Saturday, 3 November 2018

As real estate churns, it’s the customers now calling the shots

Real estate developers are customizing products and are paying attention to what buyers really want from their residential properties.

Bengaluru/Mumbai: Compact homes in the city or villas in suburbs? Credible developer or deep discounts? Ready-to-move homes or an under-construction projects? What is the elusive homebuyer looking for?

As the residential market undergoes a churn, it is the customer who is calling the shots, forcing developers to customise products and pay attention to what buyers really want.

Manasi Lahoti, 31, and her husband Manish, 35, both employed in the financial services sector in Mumbai, are house-hunting with a ₹60-65 lakh budget, for a home within city limits.

“We don’t mind compromising on the size and settling for a one-bed home but it can’t be too far, and be easily commutable. Today, price is negotiable but there are not many options,” Manish said.

In Mumbai, India’s most expensive property market, developers are shrinking home size and making them more affordable, with not many takers for luxury units.

An October survey of 300 builders by QuikrHomes said 50% of developers are launching affordable projects for under ₹50 lakh per home, with Mumbai, Chennai and Kolkata leading the trend.

Builders also think that the blend of social media and customer experience can work wonders for sales. Virtual tours, presentations and customer experience play an important role.

“...Fulfilling customer experience matters now more than ever as the decision to take that final leap into buying a house depends on it,” it said.

Navin Makhija, managing director of property developer Wadhwa Group, said apartment sizes have significantly shrunk to make them affordable for the larger population. “There has also been a demand for homes sub-₹1crore. Large, credible developers never tried entering that space in a big way but with government’s Housing for All initiatives, they are seeing the mid-income and affordable housing segments as lucrative,” Makhija said.

This year, Wadhwa launched its township project Wisecity, Panvel on Mumbai’s outskirts with one-bedroom apartments (289 sq. ft to 400 sq. ft) priced at ₹25 lakh upwards. Nearly 1,500 units have been sold in the last six months.

Om Ahuja, chief operating officer—residential business at K Raheja Corp, said it is planning to launch a mid-income project in Airoli, with 3,000 units because of its huge potential.

Affordable homes, because of high land prices in Mumbai, are still being taken up only in the far-flung outskirts of the city, said analysts. Mumbai’s Marathon Group managing director Mayur Shah said the company is trying to bring in buyers into the city from the outskirts. Its newest project NeoSkies, in suburban Bhandup, is selling 199 sq. ft studio apartments for ₹43 lakh along with other kinds of units.

Anuj Puri, chairman, Anarock Property Consultants, said buyers in Mumbai prefer compact homes and want an all-inclusive price, with no added costs.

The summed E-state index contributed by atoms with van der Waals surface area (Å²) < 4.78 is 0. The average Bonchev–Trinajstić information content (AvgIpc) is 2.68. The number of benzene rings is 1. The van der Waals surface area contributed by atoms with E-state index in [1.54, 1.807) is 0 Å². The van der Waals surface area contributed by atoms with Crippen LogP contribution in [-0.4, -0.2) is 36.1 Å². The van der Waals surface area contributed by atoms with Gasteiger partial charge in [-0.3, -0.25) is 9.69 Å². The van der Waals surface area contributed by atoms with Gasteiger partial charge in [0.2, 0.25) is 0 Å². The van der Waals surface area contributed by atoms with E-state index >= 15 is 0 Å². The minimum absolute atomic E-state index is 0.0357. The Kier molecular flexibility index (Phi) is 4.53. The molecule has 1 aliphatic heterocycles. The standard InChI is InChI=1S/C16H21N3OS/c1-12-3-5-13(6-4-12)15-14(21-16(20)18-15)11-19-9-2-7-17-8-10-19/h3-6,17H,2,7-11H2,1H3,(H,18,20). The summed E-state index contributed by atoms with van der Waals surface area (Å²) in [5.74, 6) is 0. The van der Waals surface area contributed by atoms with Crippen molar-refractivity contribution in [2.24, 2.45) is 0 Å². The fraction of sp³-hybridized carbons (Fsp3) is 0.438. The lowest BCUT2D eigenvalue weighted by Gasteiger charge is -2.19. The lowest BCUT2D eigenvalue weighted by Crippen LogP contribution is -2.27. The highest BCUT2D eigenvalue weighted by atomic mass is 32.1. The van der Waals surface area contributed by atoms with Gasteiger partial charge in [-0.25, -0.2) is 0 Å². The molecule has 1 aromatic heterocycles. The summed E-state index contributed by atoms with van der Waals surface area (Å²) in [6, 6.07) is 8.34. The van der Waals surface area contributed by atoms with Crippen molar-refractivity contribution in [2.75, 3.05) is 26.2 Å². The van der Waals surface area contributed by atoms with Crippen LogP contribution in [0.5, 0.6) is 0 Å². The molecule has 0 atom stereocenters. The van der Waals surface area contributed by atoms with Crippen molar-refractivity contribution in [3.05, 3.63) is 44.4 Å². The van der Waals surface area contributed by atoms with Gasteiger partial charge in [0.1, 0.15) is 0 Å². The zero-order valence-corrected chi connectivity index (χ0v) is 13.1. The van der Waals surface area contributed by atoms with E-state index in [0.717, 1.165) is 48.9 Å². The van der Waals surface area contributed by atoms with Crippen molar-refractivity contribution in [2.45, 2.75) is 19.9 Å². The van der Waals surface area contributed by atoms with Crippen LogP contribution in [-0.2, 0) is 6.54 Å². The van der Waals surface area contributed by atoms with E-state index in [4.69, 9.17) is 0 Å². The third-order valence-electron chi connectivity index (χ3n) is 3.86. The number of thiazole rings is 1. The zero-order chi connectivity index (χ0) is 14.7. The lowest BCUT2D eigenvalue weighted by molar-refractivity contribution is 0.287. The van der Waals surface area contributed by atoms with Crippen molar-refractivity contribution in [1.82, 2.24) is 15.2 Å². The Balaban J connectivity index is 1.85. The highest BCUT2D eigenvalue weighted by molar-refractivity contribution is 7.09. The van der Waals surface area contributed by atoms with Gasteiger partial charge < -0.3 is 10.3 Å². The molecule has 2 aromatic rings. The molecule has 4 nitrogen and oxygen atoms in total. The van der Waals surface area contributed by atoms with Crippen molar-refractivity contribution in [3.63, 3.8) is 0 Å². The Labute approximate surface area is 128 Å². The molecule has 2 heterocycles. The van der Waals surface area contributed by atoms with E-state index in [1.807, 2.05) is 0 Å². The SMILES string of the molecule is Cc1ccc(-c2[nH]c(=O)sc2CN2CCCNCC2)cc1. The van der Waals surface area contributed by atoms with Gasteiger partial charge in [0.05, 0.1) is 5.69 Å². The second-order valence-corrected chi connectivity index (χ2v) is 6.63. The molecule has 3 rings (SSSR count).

“Developers have realized that the luxury story will not work. Prices have corrected and more buyers are coming out because prices are getting more affordable,” Puri said. There is demand for smaller homes in the National Capital Region (NCR), but places like Gurugram have density norms so they can’t make smaller apartments. “NCR buyers research on the developer’s credibility and delivery track record. Besides the location, buyers want a sweet deal or an outright discount,” said Getamber Anand, chairman and managing director of Noida-based ATS Infrastructure Ltd.

Price is usually the main determining factor for young buyers, and affordability and compact homes are a common pattern in newly launched projects.

M. Murali, CEO and managing director of Shriram Properties Pvt. Ltd, said the brand of the developer is important to sell in Bengaluru and Chennai. Price and location, preferable closer to workplaces, come next. Homes priced at ₹40-50 lakh in Chennai and ₹40-70 lakh in Bengaluru are preferred by buyers.

“Even if you have a good price, but the developer is unknown, it’s difficult to sell. Buyers are more informed today,” said Murali. To tap into a broader buyer base, Shriram is launching 700-850 sq. ft homes for around ₹20-30 lakh.

“...Everyone is trying to work around products to fit in one-bedroom and studio apartments. Smaller size apartments that cost below ₹1 crore were hardly there in the past. This is what the market wants today and developers will only make what the market requires,” said Gaurav Gupta, director, Omkar Realtors and Developers. It has launched three projects in Mumbai with flats (1 BHK) priced at ₹76 lakh up to ₹1 crore. Apartment sizes are between 333 sq. ft to 387 sq. ft.

Read More:
https://bit.ly/2SDTuj0\
Source:
Livemint

Friday, 17 August 2018

Getting ‘Real’ About Mumbai Real Estate

  • 17,000 ready-to-occupy homes for sale in Mumbai.
  • 1.50 lakh to be delivered in next 3 years.
  • Overall unsold inventory would fill 2,300 football fields or 7,700 cricket stadiums.
  • 46% of supply in Q2 2018 was affordable housing.
  • Cash creeping back into realty, but pace curtailed by the new regulatory environment.

Real estate is close to the heart of most Indians who at some point want to buy or sell a property. The reasons could be emotional and investment-driven, and often both. And, of course, nothing defines Indian real estate quite like Mumbai does.